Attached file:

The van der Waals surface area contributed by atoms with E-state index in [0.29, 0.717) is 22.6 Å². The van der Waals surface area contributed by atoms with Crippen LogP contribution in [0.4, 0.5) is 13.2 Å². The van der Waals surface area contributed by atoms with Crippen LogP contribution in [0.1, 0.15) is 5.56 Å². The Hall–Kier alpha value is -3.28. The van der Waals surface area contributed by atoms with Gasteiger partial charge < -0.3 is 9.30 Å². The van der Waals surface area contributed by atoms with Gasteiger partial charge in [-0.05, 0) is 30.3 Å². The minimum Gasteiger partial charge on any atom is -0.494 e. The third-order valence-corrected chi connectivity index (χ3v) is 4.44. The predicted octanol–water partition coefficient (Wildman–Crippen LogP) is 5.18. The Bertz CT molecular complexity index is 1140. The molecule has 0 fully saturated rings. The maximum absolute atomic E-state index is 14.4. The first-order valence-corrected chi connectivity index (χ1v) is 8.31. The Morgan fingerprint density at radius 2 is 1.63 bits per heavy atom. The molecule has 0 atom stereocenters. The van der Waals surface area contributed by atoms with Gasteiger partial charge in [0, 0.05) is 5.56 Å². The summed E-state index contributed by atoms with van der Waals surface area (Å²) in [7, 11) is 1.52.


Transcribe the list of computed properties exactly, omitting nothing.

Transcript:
The van der Waals surface area contributed by atoms with E-state index in [0.29, 0.717) is 22.6 Å². The van der Waals surface area contributed by atoms with Crippen LogP contribution in [0.4, 0.5) is 13.2 Å². The van der Waals surface area contributed by atoms with Crippen LogP contribution in [0.1, 0.15) is 5.56 Å². The Hall–Kier alpha value is -3.28. The van der Waals surface area contributed by atoms with Gasteiger partial charge < -0.3 is 9.30 Å². The van der Waals surface area contributed by atoms with Gasteiger partial charge in [-0.05, 0) is 30.3 Å². The minimum Gasteiger partial charge on any atom is -0.494 e. The third-order valence-corrected chi connectivity index (χ3v) is 4.44. The predicted octanol–water partition coefficient (Wildman–Crippen LogP) is 5.18. The Bertz CT molecular complexity index is 1140. The molecule has 0 fully saturated rings. The maximum absolute atomic E-state index is 14.4. The first-order valence-corrected chi connectivity index (χ1v) is 8.31. The Morgan fingerprint density at radius 2 is 1.63 bits per heavy atom. The molecule has 0 atom stereocenters. The van der Waals surface area contributed by atoms with Gasteiger partial charge in [0, 0.05) is 5.56 Å². The summed E-state index contributed by atoms with van der Waals surface area (Å²) in [7, 11) is 1.52.